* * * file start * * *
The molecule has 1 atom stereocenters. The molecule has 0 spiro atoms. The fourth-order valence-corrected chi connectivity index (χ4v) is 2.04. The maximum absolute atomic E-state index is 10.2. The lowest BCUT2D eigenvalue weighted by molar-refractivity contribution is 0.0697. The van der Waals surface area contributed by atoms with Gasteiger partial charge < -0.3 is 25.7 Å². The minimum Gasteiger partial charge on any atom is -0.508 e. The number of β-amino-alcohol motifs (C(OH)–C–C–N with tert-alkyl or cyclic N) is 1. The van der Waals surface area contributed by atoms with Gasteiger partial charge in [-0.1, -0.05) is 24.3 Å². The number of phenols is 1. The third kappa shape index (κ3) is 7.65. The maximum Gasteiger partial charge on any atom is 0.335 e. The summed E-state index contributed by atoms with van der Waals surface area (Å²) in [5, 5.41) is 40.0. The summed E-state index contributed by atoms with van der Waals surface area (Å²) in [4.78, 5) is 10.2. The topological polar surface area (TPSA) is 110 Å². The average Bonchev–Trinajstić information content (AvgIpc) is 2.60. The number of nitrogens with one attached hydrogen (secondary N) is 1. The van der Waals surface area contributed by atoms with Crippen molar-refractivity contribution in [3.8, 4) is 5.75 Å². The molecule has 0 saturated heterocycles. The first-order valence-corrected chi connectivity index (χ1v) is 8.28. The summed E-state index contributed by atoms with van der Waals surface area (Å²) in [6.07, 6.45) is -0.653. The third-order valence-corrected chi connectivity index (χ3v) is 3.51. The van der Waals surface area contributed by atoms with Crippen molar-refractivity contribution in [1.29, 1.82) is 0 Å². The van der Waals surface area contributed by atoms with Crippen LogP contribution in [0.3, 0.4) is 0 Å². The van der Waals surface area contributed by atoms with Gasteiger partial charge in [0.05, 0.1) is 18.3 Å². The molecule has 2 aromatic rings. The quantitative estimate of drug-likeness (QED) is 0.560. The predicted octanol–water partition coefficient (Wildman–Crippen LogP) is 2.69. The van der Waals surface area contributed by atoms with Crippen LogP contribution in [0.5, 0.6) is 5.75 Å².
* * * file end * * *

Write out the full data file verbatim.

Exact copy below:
The molecule has 1 atom stereocenters. The molecule has 0 spiro atoms. The fourth-order valence-corrected chi connectivity index (χ4v) is 2.04. The maximum absolute atomic E-state index is 10.2. The lowest BCUT2D eigenvalue weighted by molar-refractivity contribution is 0.0697. The van der Waals surface area contributed by atoms with Gasteiger partial charge < -0.3 is 25.7 Å². The minimum Gasteiger partial charge on any atom is -0.508 e. The number of β-amino-alcohol motifs (C(OH)–C–C–N with tert-alkyl or cyclic N) is 1. The van der Waals surface area contributed by atoms with Gasteiger partial charge in [-0.1, -0.05) is 24.3 Å². The number of phenols is 1. The third kappa shape index (κ3) is 7.65. The maximum Gasteiger partial charge on any atom is 0.335 e. The summed E-state index contributed by atoms with van der Waals surface area (Å²) in [5, 5.41) is 40.0. The summed E-state index contributed by atoms with van der Waals surface area (Å²) in [4.78, 5) is 10.2. The topological polar surface area (TPSA) is 110 Å². The average Bonchev–Trinajstić information content (AvgIpc) is 2.60. The number of nitrogens with one attached hydrogen (secondary N) is 1. The van der Waals surface area contributed by atoms with Crippen molar-refractivity contribution in [3.8, 4) is 5.75 Å². The molecule has 0 saturated heterocycles. The first-order valence-corrected chi connectivity index (χ1v) is 8.28. The summed E-state index contributed by atoms with van der Waals surface area (Å²) in [6.07, 6.45) is -0.653. The third-order valence-corrected chi connectivity index (χ3v) is 3.51. The van der Waals surface area contributed by atoms with Crippen molar-refractivity contribution in [1.29, 1.82) is 0 Å². The van der Waals surface area contributed by atoms with Crippen LogP contribution in [0.3, 0.4) is 0 Å². The van der Waals surface area contributed by atoms with Gasteiger partial charge in [0.05, 0.1) is 18.3 Å². The molecule has 2 aromatic rings. The quantitative estimate of drug-likeness (QED) is 0.560. The predicted octanol–water partition coefficient (Wildman–Crippen LogP) is 2.69. The van der Waals surface area contributed by atoms with Crippen LogP contribution in [0.5, 0.6) is 5.75 Å².